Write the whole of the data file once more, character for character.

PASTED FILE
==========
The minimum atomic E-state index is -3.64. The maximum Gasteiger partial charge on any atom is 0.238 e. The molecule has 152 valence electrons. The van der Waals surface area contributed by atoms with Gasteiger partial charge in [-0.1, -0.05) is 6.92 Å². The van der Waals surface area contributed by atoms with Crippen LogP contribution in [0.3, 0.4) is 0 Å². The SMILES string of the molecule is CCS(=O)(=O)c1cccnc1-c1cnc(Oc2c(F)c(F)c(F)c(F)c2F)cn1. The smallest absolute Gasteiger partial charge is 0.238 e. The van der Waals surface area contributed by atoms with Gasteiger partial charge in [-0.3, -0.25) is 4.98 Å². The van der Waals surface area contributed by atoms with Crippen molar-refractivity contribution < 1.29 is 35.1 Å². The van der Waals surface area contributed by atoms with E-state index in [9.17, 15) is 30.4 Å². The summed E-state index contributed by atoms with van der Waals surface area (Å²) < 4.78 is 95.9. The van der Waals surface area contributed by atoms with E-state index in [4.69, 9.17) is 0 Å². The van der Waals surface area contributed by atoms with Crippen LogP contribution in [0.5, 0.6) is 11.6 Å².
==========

The minimum atomic E-state index is -3.64. The maximum Gasteiger partial charge on any atom is 0.238 e. The molecule has 152 valence electrons. The van der Waals surface area contributed by atoms with Gasteiger partial charge in [-0.1, -0.05) is 6.92 Å². The van der Waals surface area contributed by atoms with Crippen LogP contribution in [0.3, 0.4) is 0 Å². The SMILES string of the molecule is CCS(=O)(=O)c1cccnc1-c1cnc(Oc2c(F)c(F)c(F)c(F)c2F)cn1. The smallest absolute Gasteiger partial charge is 0.238 e. The van der Waals surface area contributed by atoms with Gasteiger partial charge in [-0.3, -0.25) is 4.98 Å². The van der Waals surface area contributed by atoms with Crippen molar-refractivity contribution < 1.29 is 35.1 Å². The van der Waals surface area contributed by atoms with E-state index in [9.17, 15) is 30.4 Å². The summed E-state index contributed by atoms with van der Waals surface area (Å²) < 4.78 is 95.9. The van der Waals surface area contributed by atoms with E-state index in [4.69, 9.17) is 0 Å². The van der Waals surface area contributed by atoms with Crippen LogP contribution in [0.5, 0.6) is 11.6 Å².